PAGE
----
My ideology regarding my role as a birth parent is that when my son needs me, I am here for him. No matter what, when he needs me, I will always be here. That means, at times, facing my own fears, swallowing my pride, and doing what is best for my child. I told his parents that I would get ahold of the birth father, see how he is doing, and find out if there is any potential for a relationship with him for my son. No matter what my personal issues with his birth father happen to be, it is my responsibility as a parent to set those aside and do what is best for my child.
I don’t know what to expect from here, but I know I will protect my son no matter what. I did text his birth father, and it sounds as if he is a changed man. Time will tell what the future holds. In the meantime, I am a focused and determined woman who will begin a new path of healing in regards to my son’s birth father.
I am a firm believer in education regarding all aspects of life with children. If you do not educate them and plant happy and healthy seeds of faith, how will they ever have the right tools to make the important daily decisions that they need to? Even more than that, if we don’t teach them, and they fail, then who is really failing? It is us failing them.
Guidelines for Adoptive Children’s Questions
As far as children asking questions about where they came from in an open adoption, I keep a few guidelines on my heart and outline some boundaries as well. If your birth child is asking questions regarding adoption, please consider the following:
- The child’s adoptive parents have taken on the full responsibility, both morally and legally, to raise the child. It is up to them to determine what is best for the child, and what is age-appropriate for their child. If adoptive parents feel certain things are appropriate to discuss, while other topics may not be appropriate for the child yet, then trust them. These parents spend their every day with this child, and while it may cause a twinge of pain in a birth mother’s heart, they know what is best for the child.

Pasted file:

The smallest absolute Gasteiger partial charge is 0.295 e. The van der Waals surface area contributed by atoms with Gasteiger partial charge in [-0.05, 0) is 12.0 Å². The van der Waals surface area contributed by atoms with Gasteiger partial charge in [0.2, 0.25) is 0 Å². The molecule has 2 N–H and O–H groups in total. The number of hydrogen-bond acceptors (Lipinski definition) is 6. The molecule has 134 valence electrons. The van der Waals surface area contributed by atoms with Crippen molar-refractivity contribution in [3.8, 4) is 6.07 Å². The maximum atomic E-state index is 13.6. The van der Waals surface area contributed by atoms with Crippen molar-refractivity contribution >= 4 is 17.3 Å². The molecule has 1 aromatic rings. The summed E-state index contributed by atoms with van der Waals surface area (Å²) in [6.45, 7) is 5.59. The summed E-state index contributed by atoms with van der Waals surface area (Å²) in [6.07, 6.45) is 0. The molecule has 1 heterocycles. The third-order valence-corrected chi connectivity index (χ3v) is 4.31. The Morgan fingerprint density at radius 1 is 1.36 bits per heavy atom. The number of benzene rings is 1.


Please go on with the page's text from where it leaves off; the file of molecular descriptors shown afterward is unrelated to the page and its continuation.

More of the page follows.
- It may be tempting to talk to your child about things they are not ready for. While kids are resilient, age-appropriate is crucial to remember. Respect the level of maturity that your child is at. Remember that they are living a different lifestyle than you, and they may not have been exposed to significant trauma upon placement.
- Get support for yourself. If you feel that it’s time for you to start a path of healing, or move forward in a greater capacity than you have in your healing, then make sure you have the support that you need to navigate the emotions that go along with open adoption. If the adoption agency doesn’t have the support you are looking for, check out local churches, community organizations, or call 1-800-ADOPTION.
No matter which stage you are in of the open adoption life, there are going to be challenges. Face your fears as they come, enjoy those moments with your child that you can cherish, and always show respect to the care and concern of adoptive parents.
You are not alone, so reach out for help if you need it. If I can get through it, I know you can too.
Lindsay is a guest blogger for Considering Adoption. She placed her son for adoption 7 years ago and hopes to use her experience to support and educate other expectant mothers considering adoption, as well as adoptive families.